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I live well at the lodge, with healthy food, pretty walks, energizing yoga and sweet rest. I can sit down with a cup of homegrown chamomile tea while watching the mountain life pass by. One morning the farmers and herders are walking up the hill in their skirts and hats to plant some trees. The people here in the Andes seem so responsible. They live close to nature in mutual dependency, which demands that they give back to the land. Growing is a direct form of survival. I mainly chop things down to firewood and burn it. The warmth that it brings in front of the fireplace or in the sauna is wonderful, but all my tree-responsibility is going up in smoke.

I try to compensate this destruction by growing vegetables and herbs. I bring some broccoli babies to the garden, sow little lines of lettuce and put some parsley in the ground. It is all very satisfying, to kneel down by the wet soil with dirt under my finger nails and rubber boots on my feet while trying to make things grow. I think about becoming a farmer one fine day, creating food like my neighbours here in the mountains.

One day I travel to the other side of the mountain range, to the ancient and archeological city of Chavin with my American Colleague. She has been there before to participate in traditional plant ceremonies, using the hallucinogenic San Pedro Cactus. She says that it showed her the complexity of the world, with all the energy that create and connects everything. I do not dare to try the complexity-cactus, but I can use my reason to understand unity, how everything is an eco-system. And when I sit down with my cup of chamomile tea here in the Andes, all my senses and feelings tell me that the nature is gorgeous and golden if we let it grow.




  1. Nicolai Michel Saturday, April 23, 2011, at 12:37 AM

    Did you go to the museum in Chavin?

  2. Nicolai Michel Saturday, April 23, 2011, at 12:39 AM

    Regarding the environmental consciousness of the Peruvians, I am more skeptical. Outside the desert and jungle it seems very difficult to find any wilderness in Peru. There are fields, pastures, roads, people, and/or cows everywhere…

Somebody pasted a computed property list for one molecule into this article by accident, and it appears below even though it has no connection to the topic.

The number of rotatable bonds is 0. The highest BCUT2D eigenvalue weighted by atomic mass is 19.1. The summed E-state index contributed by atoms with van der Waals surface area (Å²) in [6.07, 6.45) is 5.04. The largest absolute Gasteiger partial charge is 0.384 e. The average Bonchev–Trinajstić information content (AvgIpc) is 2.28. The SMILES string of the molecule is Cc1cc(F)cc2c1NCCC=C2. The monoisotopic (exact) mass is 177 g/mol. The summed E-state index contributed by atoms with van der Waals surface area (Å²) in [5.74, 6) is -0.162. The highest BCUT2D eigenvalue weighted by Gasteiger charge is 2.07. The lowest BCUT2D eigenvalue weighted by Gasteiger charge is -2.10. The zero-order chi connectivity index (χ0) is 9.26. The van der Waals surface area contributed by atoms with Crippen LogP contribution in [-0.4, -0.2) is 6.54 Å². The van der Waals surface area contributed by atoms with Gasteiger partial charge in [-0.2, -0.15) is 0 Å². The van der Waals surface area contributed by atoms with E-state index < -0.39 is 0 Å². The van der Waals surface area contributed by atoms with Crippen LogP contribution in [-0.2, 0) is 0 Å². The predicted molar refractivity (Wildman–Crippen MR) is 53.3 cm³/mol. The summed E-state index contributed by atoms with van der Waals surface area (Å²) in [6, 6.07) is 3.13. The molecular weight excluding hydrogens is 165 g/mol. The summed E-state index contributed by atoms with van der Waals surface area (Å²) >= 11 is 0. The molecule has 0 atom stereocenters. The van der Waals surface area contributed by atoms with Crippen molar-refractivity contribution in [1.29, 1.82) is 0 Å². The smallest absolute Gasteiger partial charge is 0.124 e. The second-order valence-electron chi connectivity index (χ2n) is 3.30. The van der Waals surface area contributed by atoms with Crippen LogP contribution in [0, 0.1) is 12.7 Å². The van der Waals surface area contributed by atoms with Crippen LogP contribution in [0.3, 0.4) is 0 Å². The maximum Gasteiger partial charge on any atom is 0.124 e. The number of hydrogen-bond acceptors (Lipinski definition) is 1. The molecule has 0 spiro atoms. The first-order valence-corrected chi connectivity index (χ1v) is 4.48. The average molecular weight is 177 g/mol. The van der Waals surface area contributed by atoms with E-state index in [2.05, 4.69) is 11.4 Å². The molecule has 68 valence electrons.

3. Nicolai Michel Saturday, April 23, 2011, at 12:47 AM

    …and the waterways are full of sewage and garbage. Perhaps 10% of vehicles are NOT spewing toxic smoke into the air. There are few trees, and the ones that are there are mostly non-endemic eucalyptus.
    Peru is the only country that still has legal logging of mahogany trees, destroying indigenous communities in the process. Lax regulations and/or a lack of enforcement and/or corruption allow countless mining companies to permanently pollute the water…

  4. Hanna Saturday, April 23, 2011, at 8:04 AM

    Yes Nicolai, those are sad facts, but I have noticed a big difference up here in the Andes with less garbage and less pollution. When it comes to the environmental policies on a state level I guess we will simply have to see who wins the election and see if there will be any improvements.

    I did not go to the museum, but apparently it is very good and they currently have an exhibition on dinosaurs. Let me know if you are coming back to the Cordillera.

  5. JIM Saturday, April 30, 2011, at 10:13 AM

    Hej Hanna! Även du är en vacker blomma i dina gulfärgade glas och behöver få växa fritt. Hoppas att regnperioden är över och att du kan sätta på hjälm och trampa vidare. Må så gott.
    Kramar JIM

  6. Hanna Thursday, May 5, 2011, at 3:42 PM

    Tack, regnperioden verkar vara över och snart trampar jag vidare genom Perus natur.

  7. Anna S. W. Sunday, May 8, 2011, at 7:44 AM

    Häpnadsväckande vackra foton och vyer! Härligt att du snart kan trampa vidare! KRAM

  8. Deva Munay Monday, May 9, 2011, at 4:17 PM

    I love it all!!! thanks for posting and yes, what a sweet read it is. my apologies for being so overly sensitive. you are grace incarnate!!

    miss you and love you so! xoxoxo

  9. Hanna Wednesday, May 11, 2011, at 4:48 PM

    Miss you back, love you back. You are grace.

  10. sebastien Monday, July 11, 2011, at 4:15 AM

    Hi Hanna,

    Just wanted to congratulate you on your blog, your nice stories and beautiful pictures. We are about to go down the same road (but only starting in Perù) and we are already there when we read you.

    Good luck on the road

  11. hanna Monday, July 11, 2011, at 8:35 PM

    Thanks Sebastien, the stories are so happy to be read and the photos are so happy to be viewed. I hope you enjoy Peru as much as I have and that I get to meet you somewhere on the road.

    Happy cycling

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